Politics is the thing that I study least, to be honest. In the past, I’ve done some formal, serious news commentaries and programs on TV, but it was not the best fit for my interests. High politics are rarely a part of our regular day-to-day, and most people spend more time focusing on their communities, hobbies, and entertainment. I think this part of life is very important, which is why my research focuses on cultural studies within everyday life.

 

Some of your early comments demonstrate the plurality of perspectives you’ve had. For example, you are a Canadian but have worked extensively in the United States and Asia; you are a researcher who is also in industry. How do all those perspectives influence your work?
My writing and my research are a bit different from the norm. Most researchers and academics start from a theoretical concern, then look for research funding, go out into the field, collect data, etc. However, because I also consider myself a part of the industry, I work directly with people to solve a particular platform’s problems. After this step, I then develop more abstract theories. By flipping this process around, I have a much more practical perspective.

 

It seems that you don’t necessarily stick to traditional paths. How do you maintain your ability to remain authentic to your interests?
Initially, it was not that easy. Research is a full-time job, but throughout my entire career, I have never been just an academic. I also worked as a DJ and designed my own clothes. At first, every month I would try to design one or two things. At the same time, I would also go to my industry job.

Initially, these things were more separated, but now I’ve tried to integrate them. I’m working at a games company, but I’m also doing games research with my research center in Beijing. When I teach, I also include a part on gaming. I’ve slowly found that integration was a better solution. Most people have many faces, and having many faces is good and all the faces have a lot of potential. It’s just that people might always focus on one of them, or they don’t have time to develop the other part.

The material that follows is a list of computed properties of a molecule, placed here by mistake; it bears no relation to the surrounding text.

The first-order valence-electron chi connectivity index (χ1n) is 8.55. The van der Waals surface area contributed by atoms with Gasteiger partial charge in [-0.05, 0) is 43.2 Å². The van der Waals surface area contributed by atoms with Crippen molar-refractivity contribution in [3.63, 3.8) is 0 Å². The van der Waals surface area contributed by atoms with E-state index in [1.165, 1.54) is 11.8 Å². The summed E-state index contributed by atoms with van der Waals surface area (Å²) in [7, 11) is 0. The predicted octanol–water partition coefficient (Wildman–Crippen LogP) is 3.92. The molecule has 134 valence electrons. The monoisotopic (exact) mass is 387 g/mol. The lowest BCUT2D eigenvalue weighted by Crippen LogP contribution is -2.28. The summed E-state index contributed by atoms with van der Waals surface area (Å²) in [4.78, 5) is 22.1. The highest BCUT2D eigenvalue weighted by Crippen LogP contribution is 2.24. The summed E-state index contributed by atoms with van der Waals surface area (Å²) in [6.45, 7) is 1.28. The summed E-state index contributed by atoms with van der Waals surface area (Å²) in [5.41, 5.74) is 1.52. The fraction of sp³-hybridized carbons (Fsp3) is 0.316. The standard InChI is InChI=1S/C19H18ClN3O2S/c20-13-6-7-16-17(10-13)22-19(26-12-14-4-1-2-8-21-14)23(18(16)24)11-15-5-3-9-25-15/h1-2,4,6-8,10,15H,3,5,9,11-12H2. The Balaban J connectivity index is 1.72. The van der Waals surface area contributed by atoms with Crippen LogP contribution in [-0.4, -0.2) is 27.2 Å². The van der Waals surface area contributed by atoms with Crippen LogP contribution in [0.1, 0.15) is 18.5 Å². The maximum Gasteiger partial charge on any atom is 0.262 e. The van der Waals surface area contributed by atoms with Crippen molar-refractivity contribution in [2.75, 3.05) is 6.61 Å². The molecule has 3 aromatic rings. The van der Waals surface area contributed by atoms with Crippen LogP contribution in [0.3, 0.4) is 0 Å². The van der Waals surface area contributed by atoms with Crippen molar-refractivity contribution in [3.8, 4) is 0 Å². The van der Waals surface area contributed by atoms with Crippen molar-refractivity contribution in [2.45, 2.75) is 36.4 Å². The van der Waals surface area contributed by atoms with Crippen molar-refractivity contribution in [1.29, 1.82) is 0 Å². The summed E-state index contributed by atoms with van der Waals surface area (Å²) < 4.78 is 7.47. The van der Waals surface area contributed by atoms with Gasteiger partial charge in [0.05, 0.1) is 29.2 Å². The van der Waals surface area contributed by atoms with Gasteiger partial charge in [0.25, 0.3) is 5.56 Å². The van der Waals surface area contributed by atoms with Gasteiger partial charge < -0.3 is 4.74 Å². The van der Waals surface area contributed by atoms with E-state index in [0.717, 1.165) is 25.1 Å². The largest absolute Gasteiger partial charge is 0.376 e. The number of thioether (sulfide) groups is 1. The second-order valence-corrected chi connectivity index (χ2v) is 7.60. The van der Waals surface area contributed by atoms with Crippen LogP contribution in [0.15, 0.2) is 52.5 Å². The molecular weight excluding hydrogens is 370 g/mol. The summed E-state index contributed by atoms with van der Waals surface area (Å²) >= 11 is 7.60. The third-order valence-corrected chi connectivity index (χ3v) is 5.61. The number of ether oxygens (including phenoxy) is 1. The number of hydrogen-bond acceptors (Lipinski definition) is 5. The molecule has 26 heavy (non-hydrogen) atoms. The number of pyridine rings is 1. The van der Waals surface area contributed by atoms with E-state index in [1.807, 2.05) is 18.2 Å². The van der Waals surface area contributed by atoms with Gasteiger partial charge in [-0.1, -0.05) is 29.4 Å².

As an example: I like art a lot, and sometimes during the summer I go to Europe for a holiday. And when I see those paintings on the Italian churches, I remember Michelangelo was a painter, doctor, artist, architect, and philosopher. In the old days, no one was that divided in our daily life. We could have all sorts of knowledge. Now because of the institutionalization of knowledge, we say “Oh, we should be classified into certain areas, into certain people, and academics, they should focus on something.” This is good; there are benefits of specialization. But there are also limitations, and those limitations are that nowadays we always talk about lack of interdisciplines. In fact, there are many research questions that have to be asked and answered by different disciplines. But because of the current system, we cannot solve them, and people might not have a better life because the solutions have not been found.

In the [Chinese University of Hong Kong], I also lead a new program called Global Studies, which is an interdisciplinary program in which students learn economics, communication, politics, sustainability...so a bit of science, a bit of humanities, a bit of social science. And that might help new generations to solve future problems.